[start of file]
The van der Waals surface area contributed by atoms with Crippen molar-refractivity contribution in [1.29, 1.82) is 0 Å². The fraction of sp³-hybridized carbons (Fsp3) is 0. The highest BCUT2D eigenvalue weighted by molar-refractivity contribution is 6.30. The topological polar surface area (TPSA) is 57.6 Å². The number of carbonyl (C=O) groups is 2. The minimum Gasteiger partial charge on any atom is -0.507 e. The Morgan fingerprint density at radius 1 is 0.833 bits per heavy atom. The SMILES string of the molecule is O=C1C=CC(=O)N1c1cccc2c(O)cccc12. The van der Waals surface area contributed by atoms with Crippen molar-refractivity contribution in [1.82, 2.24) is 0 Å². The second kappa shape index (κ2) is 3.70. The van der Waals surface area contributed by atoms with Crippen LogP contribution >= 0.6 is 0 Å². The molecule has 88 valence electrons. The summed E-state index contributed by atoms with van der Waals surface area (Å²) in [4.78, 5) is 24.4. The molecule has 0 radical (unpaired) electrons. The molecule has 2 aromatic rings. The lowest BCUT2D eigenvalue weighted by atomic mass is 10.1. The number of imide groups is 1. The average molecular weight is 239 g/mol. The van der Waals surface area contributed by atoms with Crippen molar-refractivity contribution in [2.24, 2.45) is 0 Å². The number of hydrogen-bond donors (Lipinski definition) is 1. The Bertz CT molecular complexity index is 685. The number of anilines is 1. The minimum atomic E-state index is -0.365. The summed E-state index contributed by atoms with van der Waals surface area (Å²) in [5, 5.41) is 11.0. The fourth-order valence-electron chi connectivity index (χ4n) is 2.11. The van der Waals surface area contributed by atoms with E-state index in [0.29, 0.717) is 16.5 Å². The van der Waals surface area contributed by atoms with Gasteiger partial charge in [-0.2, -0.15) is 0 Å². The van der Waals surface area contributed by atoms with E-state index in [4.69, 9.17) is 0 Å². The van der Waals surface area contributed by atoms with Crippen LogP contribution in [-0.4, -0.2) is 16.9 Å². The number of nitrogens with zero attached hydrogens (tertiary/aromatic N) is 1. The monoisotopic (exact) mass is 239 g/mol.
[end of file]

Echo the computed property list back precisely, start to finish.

The van der Waals surface area contributed by atoms with Crippen molar-refractivity contribution in [1.29, 1.82) is 0 Å². The fraction of sp³-hybridized carbons (Fsp3) is 0. The highest BCUT2D eigenvalue weighted by molar-refractivity contribution is 6.30. The topological polar surface area (TPSA) is 57.6 Å². The number of carbonyl (C=O) groups is 2. The minimum Gasteiger partial charge on any atom is -0.507 e. The Morgan fingerprint density at radius 1 is 0.833 bits per heavy atom. The SMILES string of the molecule is O=C1C=CC(=O)N1c1cccc2c(O)cccc12. The van der Waals surface area contributed by atoms with Crippen molar-refractivity contribution in [1.82, 2.24) is 0 Å². The second kappa shape index (κ2) is 3.70. The van der Waals surface area contributed by atoms with Crippen LogP contribution >= 0.6 is 0 Å². The molecule has 88 valence electrons. The summed E-state index contributed by atoms with van der Waals surface area (Å²) in [4.78, 5) is 24.4. The molecule has 0 radical (unpaired) electrons. The molecule has 2 aromatic rings. The lowest BCUT2D eigenvalue weighted by atomic mass is 10.1. The number of imide groups is 1. The average molecular weight is 239 g/mol. The van der Waals surface area contributed by atoms with Crippen molar-refractivity contribution in [2.24, 2.45) is 0 Å². The number of hydrogen-bond donors (Lipinski definition) is 1. The Bertz CT molecular complexity index is 685. The number of anilines is 1. The minimum atomic E-state index is -0.365. The summed E-state index contributed by atoms with van der Waals surface area (Å²) in [5, 5.41) is 11.0. The fourth-order valence-electron chi connectivity index (χ4n) is 2.11. The van der Waals surface area contributed by atoms with E-state index in [0.29, 0.717) is 16.5 Å². The van der Waals surface area contributed by atoms with Gasteiger partial charge in [-0.2, -0.15) is 0 Å². The van der Waals surface area contributed by atoms with E-state index in [4.69, 9.17) is 0 Å². The van der Waals surface area contributed by atoms with Crippen LogP contribution in [-0.4, -0.2) is 16.9 Å². The number of nitrogens with zero attached hydrogens (tertiary/aromatic N) is 1. The monoisotopic (exact) mass is 239 g/mol.